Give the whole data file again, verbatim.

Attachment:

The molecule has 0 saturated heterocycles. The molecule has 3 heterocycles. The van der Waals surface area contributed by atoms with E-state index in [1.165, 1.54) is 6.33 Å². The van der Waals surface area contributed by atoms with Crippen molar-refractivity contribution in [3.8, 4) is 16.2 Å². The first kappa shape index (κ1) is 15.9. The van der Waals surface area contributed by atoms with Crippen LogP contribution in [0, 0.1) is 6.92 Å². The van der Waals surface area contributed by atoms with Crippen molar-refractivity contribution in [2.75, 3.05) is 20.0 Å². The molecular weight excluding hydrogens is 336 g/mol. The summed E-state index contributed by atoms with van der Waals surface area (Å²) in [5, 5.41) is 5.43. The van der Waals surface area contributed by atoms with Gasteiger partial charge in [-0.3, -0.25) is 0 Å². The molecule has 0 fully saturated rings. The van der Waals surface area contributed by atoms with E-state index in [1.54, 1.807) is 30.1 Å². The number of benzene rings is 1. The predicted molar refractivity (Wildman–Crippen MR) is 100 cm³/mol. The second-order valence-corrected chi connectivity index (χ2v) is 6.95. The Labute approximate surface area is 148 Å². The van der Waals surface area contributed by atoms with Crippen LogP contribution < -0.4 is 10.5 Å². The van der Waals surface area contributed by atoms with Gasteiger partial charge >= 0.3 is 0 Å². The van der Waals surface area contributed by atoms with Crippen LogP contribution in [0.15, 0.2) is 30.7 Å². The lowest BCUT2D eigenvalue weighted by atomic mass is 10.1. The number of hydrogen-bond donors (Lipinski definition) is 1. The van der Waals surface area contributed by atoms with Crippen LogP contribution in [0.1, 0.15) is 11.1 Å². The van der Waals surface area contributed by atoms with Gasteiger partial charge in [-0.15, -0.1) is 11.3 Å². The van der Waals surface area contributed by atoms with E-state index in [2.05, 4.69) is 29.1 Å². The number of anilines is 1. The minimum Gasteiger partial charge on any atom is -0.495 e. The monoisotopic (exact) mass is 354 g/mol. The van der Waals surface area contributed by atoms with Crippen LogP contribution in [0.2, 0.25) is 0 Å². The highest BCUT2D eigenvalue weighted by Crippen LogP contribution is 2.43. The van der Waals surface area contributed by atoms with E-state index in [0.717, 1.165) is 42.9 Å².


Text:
The molecule has 0 saturated heterocycles. The molecule has 3 heterocycles. The van der Waals surface area contributed by atoms with E-state index in [1.165, 1.54) is 6.33 Å². The van der Waals surface area contributed by atoms with Crippen molar-refractivity contribution in [3.8, 4) is 16.2 Å². The first kappa shape index (κ1) is 15.9. The van der Waals surface area contributed by atoms with Crippen LogP contribution in [0, 0.1) is 6.92 Å². The van der Waals surface area contributed by atoms with Crippen molar-refractivity contribution in [2.75, 3.05) is 20.0 Å². The molecular weight excluding hydrogens is 336 g/mol. The summed E-state index contributed by atoms with van der Waals surface area (Å²) in [5, 5.41) is 5.43. The van der Waals surface area contributed by atoms with Gasteiger partial charge in [-0.3, -0.25) is 0 Å². The molecule has 0 fully saturated rings. The van der Waals surface area contributed by atoms with E-state index in [1.54, 1.807) is 30.1 Å². The number of benzene rings is 1. The predicted molar refractivity (Wildman–Crippen MR) is 100 cm³/mol. The second-order valence-corrected chi connectivity index (χ2v) is 6.95. The Labute approximate surface area is 148 Å². The van der Waals surface area contributed by atoms with Crippen LogP contribution < -0.4 is 10.5 Å². The van der Waals surface area contributed by atoms with Gasteiger partial charge >= 0.3 is 0 Å². The van der Waals surface area contributed by atoms with Crippen LogP contribution in [0.15, 0.2) is 30.7 Å². The lowest BCUT2D eigenvalue weighted by atomic mass is 10.1. The number of hydrogen-bond donors (Lipinski definition) is 1. The van der Waals surface area contributed by atoms with Crippen LogP contribution in [0.1, 0.15) is 11.1 Å². The van der Waals surface area contributed by atoms with Gasteiger partial charge in [-0.15, -0.1) is 11.3 Å². The van der Waals surface area contributed by atoms with E-state index in [2.05, 4.69) is 29.1 Å². The number of anilines is 1. The minimum Gasteiger partial charge on any atom is -0.495 e. The monoisotopic (exact) mass is 354 g/mol. The van der Waals surface area contributed by atoms with Crippen LogP contribution in [0.2, 0.25) is 0 Å². The highest BCUT2D eigenvalue weighted by Crippen LogP contribution is 2.43. The van der Waals surface area contributed by atoms with E-state index in [0.717, 1.165) is 42.9 Å².